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An island feel with a cosmopolitan vibe

For more than half a century, since the 1960s, Mykonos, the diamond of the Cyclades, has been sparkling in the sunlight and the glare of publicity, and has become the top cosmopolitan destination worldwide! On this 86,125 m2 island of VIPs, you'll encounter a heady mix of picturesque villages and quiet bays next to noisy all-night clubs and beach bars, small seaside taverns co-existing alongside award-winning gourmet restaurants, and small fishing boats sailing next to super deluxe mega yachts... Explore that dizzying mix of images and experiences Mykonos has to offer, and uncover the secrets that lie hidden in every corner of the island, just below the surface of this glamorous isle.

It goes without saying that no trip to Mykonos would be complete without getting to know Delos, the island where Apollo and Artemis were born, so make sure you book a day-long boat trip.

Tour the ancient city, admire the houses and hostels, wander round the Agora and squares and marvel at the public spaces and temples of the gods before finishing your trip with a visit to the Delos Museum, home to a wealth of exhibits.

Beaches

to suit every taste

As you tour the island, you'll come across lovely quaint villages, chapels and monasteries clinging to rocks, leeward bays and crowded beaches.

Using Aeolos Mykonos Hotel as a base camp, explore the island's unique beaches; beaches to suit every taste. Head northwest and you'll come to Agios Stefanos Beach with its large colourful pebbles and with the chapel of the same name and a great view out to the nearby islands of Delos, Rinia and Choulakia.

Further north are the beaches of Agios Sostis in Panormos Bay and Ftelia, which are the meeting point for diehard windsurfers. Heading southwest, Ornos is a must as is the family-oriented Agios Ioannis Beach with its excellent on-beach services and amazing view of Delos, while Kapari Beach is for the more discerning crowd.

Heading south you'll discover Mykonos' most popular beaches, such as ever-popular Psarrou with its firm sand, little Paraga Beach with its white sand, crystal clear waters and fine gravel, the super organised Paradise Beach (Kalamopodi) and Super Paradise Beach (Plintri), renowned for their wild parties, and a bit further Elia Beach, which is one of loveliest and largest sandy beaches the island has, and last Kalo Livadi, the new hot-spot favoured by the VIPs. Southeast is the lovely Kalafati Beach with its tamarisk trees, where you can find a windsurfing and diving school, and the neighbouring Agia Anna Beach, which is much quieter, with finer sand and another diving school.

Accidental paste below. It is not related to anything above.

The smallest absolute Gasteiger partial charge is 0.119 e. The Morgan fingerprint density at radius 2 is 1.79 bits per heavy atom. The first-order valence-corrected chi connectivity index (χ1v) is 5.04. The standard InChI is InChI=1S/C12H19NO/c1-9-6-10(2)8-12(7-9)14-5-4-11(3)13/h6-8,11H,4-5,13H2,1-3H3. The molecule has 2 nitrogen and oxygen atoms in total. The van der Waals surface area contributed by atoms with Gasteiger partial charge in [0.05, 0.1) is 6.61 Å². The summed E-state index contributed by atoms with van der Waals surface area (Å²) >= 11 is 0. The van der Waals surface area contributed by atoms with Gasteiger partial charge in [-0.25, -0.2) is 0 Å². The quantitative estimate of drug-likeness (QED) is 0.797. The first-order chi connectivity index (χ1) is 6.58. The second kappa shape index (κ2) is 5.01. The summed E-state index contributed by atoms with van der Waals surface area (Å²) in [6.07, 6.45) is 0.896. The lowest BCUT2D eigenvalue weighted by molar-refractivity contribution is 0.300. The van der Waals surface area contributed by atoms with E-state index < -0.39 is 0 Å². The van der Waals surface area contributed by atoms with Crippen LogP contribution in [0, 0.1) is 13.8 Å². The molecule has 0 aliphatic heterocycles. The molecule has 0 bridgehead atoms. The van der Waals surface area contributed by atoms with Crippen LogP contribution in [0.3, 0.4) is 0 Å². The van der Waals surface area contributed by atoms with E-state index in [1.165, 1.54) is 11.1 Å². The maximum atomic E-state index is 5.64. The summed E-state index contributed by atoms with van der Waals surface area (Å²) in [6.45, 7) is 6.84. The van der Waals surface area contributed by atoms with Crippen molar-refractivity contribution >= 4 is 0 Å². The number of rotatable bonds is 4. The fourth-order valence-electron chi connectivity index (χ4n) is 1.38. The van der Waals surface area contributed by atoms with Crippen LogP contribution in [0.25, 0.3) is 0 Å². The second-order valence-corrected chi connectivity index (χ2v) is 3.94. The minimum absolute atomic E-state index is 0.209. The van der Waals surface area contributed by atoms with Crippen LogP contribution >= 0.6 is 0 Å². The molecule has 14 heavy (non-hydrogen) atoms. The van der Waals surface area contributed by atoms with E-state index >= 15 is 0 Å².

Enchanting

sunsets

Sunset seen from Little Venice, the charming little neighborhood in Mykonos town with the houses of rich merchants and sea captains built right on the waves, is perhaps the highpoint of a trip to Mykonos, as the deep red sun dips in the Aegean, painting their mansions and their balconies in glorious hues. 

Alternatively, walk up the small hill with the famed windmills that look out to the sea, offering a panoramic view towards Little Venice and the town. These windmills which have stood strong and firm against the rough northerly winds create an idyllic pictureq a magical final chapter in your exploration of Mykonos town. 

Clubbing

clubbing and even more clubbing!

On this celebrity island, the parties and dancing are non-stop! The hip beach bars at the island's most popular beaches, Ftelia, Psarrou, Kalo Livadi, Panormos, Paradise & Super Paradise, are packed from early morning with gym-fit bodies dancing wildly. 

As the sun sets, people flock to the cafes at Little Venice to enjoy the magical sunset. Things hot up as the night progresses at the tens of bars that line the town's narrow streets and Matogianni St. This is the most frequented lane in the commercial heart of the town and draws in celebrities, fashionistas and travellers from all over the world. 

Gastronomic

journeys

Mykonos' local dishes and recipes are ample proof that this cosmopolitan island has never lost its real gastronomic traditions. Traditional meals always include cured meats, be it tasty sausages or the aromatic louza (a local preserved meat dish), and local cheeses such as tyrovolia, spicy kopanisti or xinotyri cheese. 

Local delicacies are packed with the flavours of both land and sea. Make sure that you try mostra (barley rusks, grated tomato and kopanisti cheese) , fennel patties, aubergine pilaf rice, broad beans with lard and fennel, kale with lard, various types of mushrooms, snails cooked with onions or with rice. Local seafood specialities include roast Skaros (a kind of parrot fish) and marinated fish, while local meat dishes include lamb fricassee with fresh amaranth, or sliced pig's heads with cabbage. 

For dessert, try melopita (honey pie), tsimbita(sweet cheese pastries mixed with honey, cinnamon and orange zest, similar to the ones also found on Crete and Santorini) , Mykonian rafiolia in the pan, orgeat and a range of other almond based products.